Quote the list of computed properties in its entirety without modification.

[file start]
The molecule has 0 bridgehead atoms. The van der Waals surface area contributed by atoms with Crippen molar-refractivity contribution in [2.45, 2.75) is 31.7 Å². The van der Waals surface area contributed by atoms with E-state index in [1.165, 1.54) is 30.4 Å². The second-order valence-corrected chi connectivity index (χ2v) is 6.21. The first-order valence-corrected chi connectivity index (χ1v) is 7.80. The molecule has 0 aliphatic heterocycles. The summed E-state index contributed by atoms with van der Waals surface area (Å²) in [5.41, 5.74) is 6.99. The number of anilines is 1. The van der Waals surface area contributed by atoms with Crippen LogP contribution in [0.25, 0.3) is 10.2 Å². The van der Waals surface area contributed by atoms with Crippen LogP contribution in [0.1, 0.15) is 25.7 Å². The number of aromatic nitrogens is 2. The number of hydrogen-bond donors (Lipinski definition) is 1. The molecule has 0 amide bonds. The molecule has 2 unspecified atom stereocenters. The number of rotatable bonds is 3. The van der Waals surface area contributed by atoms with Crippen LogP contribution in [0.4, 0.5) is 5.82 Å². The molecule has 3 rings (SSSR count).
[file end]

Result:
The molecule has 0 bridgehead atoms. The van der Waals surface area contributed by atoms with Crippen molar-refractivity contribution in [2.45, 2.75) is 31.7 Å². The van der Waals surface area contributed by atoms with E-state index in [1.165, 1.54) is 30.4 Å². The second-order valence-corrected chi connectivity index (χ2v) is 6.21. The first-order valence-corrected chi connectivity index (χ1v) is 7.80. The molecule has 0 aliphatic heterocycles. The summed E-state index contributed by atoms with van der Waals surface area (Å²) in [5.41, 5.74) is 6.99. The number of anilines is 1. The van der Waals surface area contributed by atoms with Crippen LogP contribution in [0.25, 0.3) is 10.2 Å². The van der Waals surface area contributed by atoms with Crippen LogP contribution in [0.1, 0.15) is 25.7 Å². The number of aromatic nitrogens is 2. The number of hydrogen-bond donors (Lipinski definition) is 1. The molecule has 0 amide bonds. The molecule has 2 unspecified atom stereocenters. The number of rotatable bonds is 3. The van der Waals surface area contributed by atoms with Crippen LogP contribution in [0.4, 0.5) is 5.82 Å². The molecule has 3 rings (SSSR count).